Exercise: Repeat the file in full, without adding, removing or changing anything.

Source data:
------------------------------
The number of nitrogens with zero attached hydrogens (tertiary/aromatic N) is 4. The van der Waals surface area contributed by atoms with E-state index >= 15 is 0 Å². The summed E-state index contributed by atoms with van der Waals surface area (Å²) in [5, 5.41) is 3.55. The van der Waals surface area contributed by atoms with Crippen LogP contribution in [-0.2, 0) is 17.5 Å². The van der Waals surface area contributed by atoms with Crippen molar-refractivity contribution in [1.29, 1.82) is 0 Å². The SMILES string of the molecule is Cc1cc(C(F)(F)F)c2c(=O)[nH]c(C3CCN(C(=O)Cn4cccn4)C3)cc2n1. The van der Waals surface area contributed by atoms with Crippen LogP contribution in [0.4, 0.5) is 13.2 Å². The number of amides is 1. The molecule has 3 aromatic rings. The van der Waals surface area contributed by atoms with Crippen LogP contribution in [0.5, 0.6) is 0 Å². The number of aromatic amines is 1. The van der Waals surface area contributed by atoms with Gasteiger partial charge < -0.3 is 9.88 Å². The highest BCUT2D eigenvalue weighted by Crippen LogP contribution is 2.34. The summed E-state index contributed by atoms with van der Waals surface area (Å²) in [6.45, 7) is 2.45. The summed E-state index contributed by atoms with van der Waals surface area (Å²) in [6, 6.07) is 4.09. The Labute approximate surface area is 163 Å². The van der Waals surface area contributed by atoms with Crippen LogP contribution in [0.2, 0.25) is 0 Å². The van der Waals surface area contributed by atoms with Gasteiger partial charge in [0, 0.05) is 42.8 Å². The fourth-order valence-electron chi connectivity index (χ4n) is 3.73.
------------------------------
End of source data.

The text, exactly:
The number of nitrogens with zero attached hydrogens (tertiary/aromatic N) is 4. The van der Waals surface area contributed by atoms with E-state index >= 15 is 0 Å². The summed E-state index contributed by atoms with van der Waals surface area (Å²) in [5, 5.41) is 3.55. The van der Waals surface area contributed by atoms with Crippen LogP contribution in [-0.2, 0) is 17.5 Å². The van der Waals surface area contributed by atoms with Crippen molar-refractivity contribution in [1.29, 1.82) is 0 Å². The SMILES string of the molecule is Cc1cc(C(F)(F)F)c2c(=O)[nH]c(C3CCN(C(=O)Cn4cccn4)C3)cc2n1. The van der Waals surface area contributed by atoms with Crippen LogP contribution in [0.4, 0.5) is 13.2 Å². The number of amides is 1. The molecule has 3 aromatic rings. The van der Waals surface area contributed by atoms with Crippen LogP contribution in [0.5, 0.6) is 0 Å². The number of aromatic amines is 1. The van der Waals surface area contributed by atoms with Gasteiger partial charge < -0.3 is 9.88 Å². The highest BCUT2D eigenvalue weighted by Crippen LogP contribution is 2.34. The summed E-state index contributed by atoms with van der Waals surface area (Å²) in [6.45, 7) is 2.45. The summed E-state index contributed by atoms with van der Waals surface area (Å²) in [6, 6.07) is 4.09. The Labute approximate surface area is 163 Å². The van der Waals surface area contributed by atoms with Crippen LogP contribution in [0.2, 0.25) is 0 Å². The van der Waals surface area contributed by atoms with Gasteiger partial charge in [0, 0.05) is 42.8 Å². The fourth-order valence-electron chi connectivity index (χ4n) is 3.73.